Hazards when working on a roadside include high-speed traffic, poor visibility, weather and ground conditions. Workers could be struck by a passing vehicle or crushed by the vehicle moving off the jacks.
Other risks related to isolation and communication arise if workers are required to work off-site or provide roadside assistance.
Ensure workers are comprehensively trained (and regularly retrained) in traffic control procedures and dynamic risk assessments when undertaking roadside maintenance. When working on a roadside workers should consider:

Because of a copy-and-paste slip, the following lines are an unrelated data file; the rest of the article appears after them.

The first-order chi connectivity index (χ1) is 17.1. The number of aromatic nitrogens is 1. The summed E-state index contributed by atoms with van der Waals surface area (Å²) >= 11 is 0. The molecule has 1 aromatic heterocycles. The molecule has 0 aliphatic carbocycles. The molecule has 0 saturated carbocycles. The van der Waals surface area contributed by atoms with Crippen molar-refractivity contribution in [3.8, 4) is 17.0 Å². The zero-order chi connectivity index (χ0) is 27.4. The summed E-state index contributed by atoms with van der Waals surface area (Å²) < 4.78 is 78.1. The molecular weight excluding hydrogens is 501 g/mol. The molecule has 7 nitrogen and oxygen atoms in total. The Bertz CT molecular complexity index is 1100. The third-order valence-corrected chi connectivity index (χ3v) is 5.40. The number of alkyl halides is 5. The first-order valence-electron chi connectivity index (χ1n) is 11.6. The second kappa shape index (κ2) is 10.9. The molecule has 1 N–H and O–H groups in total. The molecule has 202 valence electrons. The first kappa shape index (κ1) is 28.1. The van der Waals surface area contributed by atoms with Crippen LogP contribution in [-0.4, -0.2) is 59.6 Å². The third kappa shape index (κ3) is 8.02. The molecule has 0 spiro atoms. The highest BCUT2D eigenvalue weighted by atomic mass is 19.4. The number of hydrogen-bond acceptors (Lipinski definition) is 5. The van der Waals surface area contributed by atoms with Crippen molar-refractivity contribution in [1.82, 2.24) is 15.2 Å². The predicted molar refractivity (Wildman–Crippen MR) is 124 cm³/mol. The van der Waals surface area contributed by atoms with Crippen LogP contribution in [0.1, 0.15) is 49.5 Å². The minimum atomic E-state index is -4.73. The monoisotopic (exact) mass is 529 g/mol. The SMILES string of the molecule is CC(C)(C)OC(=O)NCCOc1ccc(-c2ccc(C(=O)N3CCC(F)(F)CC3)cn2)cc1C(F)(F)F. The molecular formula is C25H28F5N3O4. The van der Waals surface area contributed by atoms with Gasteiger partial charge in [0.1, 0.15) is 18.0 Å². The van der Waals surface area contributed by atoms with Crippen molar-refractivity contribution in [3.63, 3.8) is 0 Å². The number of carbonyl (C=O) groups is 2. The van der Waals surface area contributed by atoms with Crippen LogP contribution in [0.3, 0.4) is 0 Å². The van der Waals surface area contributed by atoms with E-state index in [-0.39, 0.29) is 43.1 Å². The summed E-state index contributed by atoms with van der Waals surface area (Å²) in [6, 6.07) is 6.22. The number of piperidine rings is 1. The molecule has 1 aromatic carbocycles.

- the safety of the work area, such as lighting, visibility, hazards, ground stability
- erecting signage and lighting from/on/around/adjacent to the disabled vehicle and the assistance vehicle to warn approaching drivers, such as high-visibility triangles/cones, flashing lights
- wearing high-visibility, retro-reflective clothing to capture vehicle headlights at dusk/night
- the vehicle payload stability
- whether lifting or manual handling aids are required to assist with the task, such as wheel dolly, brake drum lifter
- keeping up two-way communication with the workshop supervisor or another person
- the need for additional traffic control, such as police
- towing the vehicle to a safe work area before repairs are attempted.